Cry Havoc Theater's Shut Up and Listen Will Make You Do Just That

Like acne scars that never fade, even as middle-age wrinkles carve tiny paths around them, the worst moments of our teen years remain etched forever on our psyches. It is the time in life most pocked by humiliation, shame and insecurity. Impulse control hasn’t yet kicked in. Mistakes are made. And made again. We learn from the blunders or are doomed to repeat them, or be haunted by them, well into adulthood.

The all-teen Cry Havoc Theater Company plays on these themes and more in a wise and powerful new piece of devised theater titled Shut Up and Listen!, going on for one more weekend at the Margo Jones Theater in Fair Park. Directors Mara Richards Bim and Shelby-Allison Hibbs and their actors — Daniel Hinton, Trinity Gordon, Regina Juarez, Cara Lawson, Romeo Hosein, Jesus Sena, Lucky Lawhorn II, Shamaraye McQueen, De’Aveyon Murphy, Lilia Houser, Elijah Rice — created the script using Meisner acting exercises and writing prompts. Several original monologues punctuate the action, but the otherwise nearly wordless 70-minute production unfolds as a high-energy circus of physical movement that stretches into every corner of the intimate acting space. (Dean Wray served as movement director.)

Inspired by an Edinburgh Fringe hit called Once and for All… by the Belgian company Ontroerend Goed, Shut Up and Listen! begins with a six-minute pageant of typical teenage behavior. As if turning up for class, one by one the actors enter and sit on 11 mismatched chairs lined up tightly across the stage. “Move,” orders a tall guy with shoulder-length hair. A girl scoots over at his command and promptly tumbles out of her seat as another girl enters on roller skates and a girl in blond plaits flits past a boy in a pink topknot to flirt with one in a Hairspray T-shirt. Props are introduced: stuffed giraffe toy, backpack, headphones, deck of cards, water pistol, balloons, plastic tape, blanket, air horns, boxing gloves, hula hoop, jump rope, ball and pool noodle. Someone starts Queen’s “Bohemian Rhapsody” and the others join in a cappella in near-perfect harmony. A dodgeball game breaks out.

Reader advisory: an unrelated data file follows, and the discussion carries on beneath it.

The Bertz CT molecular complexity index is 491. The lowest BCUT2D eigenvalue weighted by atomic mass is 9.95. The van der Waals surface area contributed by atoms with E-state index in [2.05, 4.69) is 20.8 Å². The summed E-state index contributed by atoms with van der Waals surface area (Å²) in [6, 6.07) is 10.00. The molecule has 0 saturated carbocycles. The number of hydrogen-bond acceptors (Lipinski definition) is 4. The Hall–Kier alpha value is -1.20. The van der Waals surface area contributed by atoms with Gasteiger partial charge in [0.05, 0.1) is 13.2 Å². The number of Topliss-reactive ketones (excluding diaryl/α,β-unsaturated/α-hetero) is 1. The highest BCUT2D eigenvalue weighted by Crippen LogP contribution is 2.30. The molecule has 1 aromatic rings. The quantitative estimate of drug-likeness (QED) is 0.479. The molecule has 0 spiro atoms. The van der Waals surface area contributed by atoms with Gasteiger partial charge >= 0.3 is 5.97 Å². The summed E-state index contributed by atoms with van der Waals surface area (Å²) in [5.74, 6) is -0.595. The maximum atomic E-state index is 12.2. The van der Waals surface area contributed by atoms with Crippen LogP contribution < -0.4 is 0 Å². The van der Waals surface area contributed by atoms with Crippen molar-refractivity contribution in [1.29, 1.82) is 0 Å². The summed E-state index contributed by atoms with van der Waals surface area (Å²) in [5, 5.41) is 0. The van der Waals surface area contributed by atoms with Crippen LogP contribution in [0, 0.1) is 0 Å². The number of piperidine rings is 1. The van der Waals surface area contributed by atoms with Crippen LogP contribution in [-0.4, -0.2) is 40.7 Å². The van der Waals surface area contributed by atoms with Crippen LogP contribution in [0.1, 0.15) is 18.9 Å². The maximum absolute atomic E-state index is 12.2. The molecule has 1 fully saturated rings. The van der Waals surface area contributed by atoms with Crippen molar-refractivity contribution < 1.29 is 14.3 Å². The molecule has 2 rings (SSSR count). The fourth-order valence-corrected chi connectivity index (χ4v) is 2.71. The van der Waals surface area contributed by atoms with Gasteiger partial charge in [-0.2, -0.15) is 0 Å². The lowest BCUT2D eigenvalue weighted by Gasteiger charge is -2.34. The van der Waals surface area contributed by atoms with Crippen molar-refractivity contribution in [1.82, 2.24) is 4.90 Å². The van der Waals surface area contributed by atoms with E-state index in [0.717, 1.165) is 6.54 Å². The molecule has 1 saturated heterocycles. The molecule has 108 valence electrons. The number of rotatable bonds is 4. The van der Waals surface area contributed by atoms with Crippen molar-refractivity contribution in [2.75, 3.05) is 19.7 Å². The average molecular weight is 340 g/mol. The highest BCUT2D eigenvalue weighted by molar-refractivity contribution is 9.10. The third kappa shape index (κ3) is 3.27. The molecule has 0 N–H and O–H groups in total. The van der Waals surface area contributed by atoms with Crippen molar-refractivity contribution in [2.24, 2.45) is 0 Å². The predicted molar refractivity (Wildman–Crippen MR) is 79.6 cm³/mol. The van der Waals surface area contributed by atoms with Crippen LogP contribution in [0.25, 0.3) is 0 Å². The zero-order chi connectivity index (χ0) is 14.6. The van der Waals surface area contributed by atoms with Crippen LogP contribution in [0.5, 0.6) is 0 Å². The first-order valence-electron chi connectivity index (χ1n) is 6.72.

Suddenly everyone’s up and doing things. Topknot strips off his green shorts and dons a pink voile tutu. Roller skates is led around at the end of the jump rope. Two girls hold an impromptu boxing match as another couple disappears under the bedspread. Props become weapons for comedy and mild violence. The noise level ratchets up from study hall murmurs to playground shouts.

Then a buzzer sounds, like the institutional cue for class to change. In a flash, the stage is tidied by the cast and the chairs are realigned. The stage is briefly empty and silent, but here they come again, in ones and twos to repeat the same six-minute sequence in a slightly different manner.

The show continues this way in lather-rinse-repeat fashion. They do the same motions, say the same words over and over, but on balletic tippy-toes accompanied by Tchaikovsky’s “Dance of the Sugar Plum Fairy” one time, then hip-hop wiggles to Young MC’s “Bust a Move.” Then psychedelic swoons, then overtly sexual gropings and finally with the restrained whispers and postures of Jane Austen characters. The sharpest version has them deconstructing their choreography verbally, describing what we’ve seen them do several times in a row. “I proceed to fall out of my chair,” says falling-out-of-chair girl. “I have metaphorical sex under a sheet,” says pigtails.

The monologues that punctuate the action challenge adult judgment of youthful missteps. “I’m gonna get fired! Back off! I’m gonna get an STD! Back off!” shouts actor Jesus Sena. “Maybe I’m the horny one,” purrs Cara Lawson, the girl with braids, as she rails against the constrictions of female teen sexuality.

Only in these moments do actors directly address the audience. The rest of the time they operate as if no one is watching. She’s setting a Barbie on fire over here, he’s stacking plastic cups or flipping playing cards over there.

Each variation of the core scene shows off the young performers’ skills in different ways. The action may seem chaotic at times, but they know what they’re doing every minute. Their discipline is evident. This thing moves, always in surprising and visually striking directions.

Every onstage stumble may have been carefully rehearsed, but the effect is to make us think about the often unreal expectations of perfection teenagers are expected to live up to. Shut Up and Listen! delivers its message loudly and clearly. These kids have something to say. You, out there in the dark, pay attention.

Shut Up and Listen! continues through January 16 at Margo Jones Theater, 1211 First Ave. (inside Fair Park). Tickets $7-$12 at the door, 214-733-2064 or

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Elaine Liner
Contact: Elaine Liner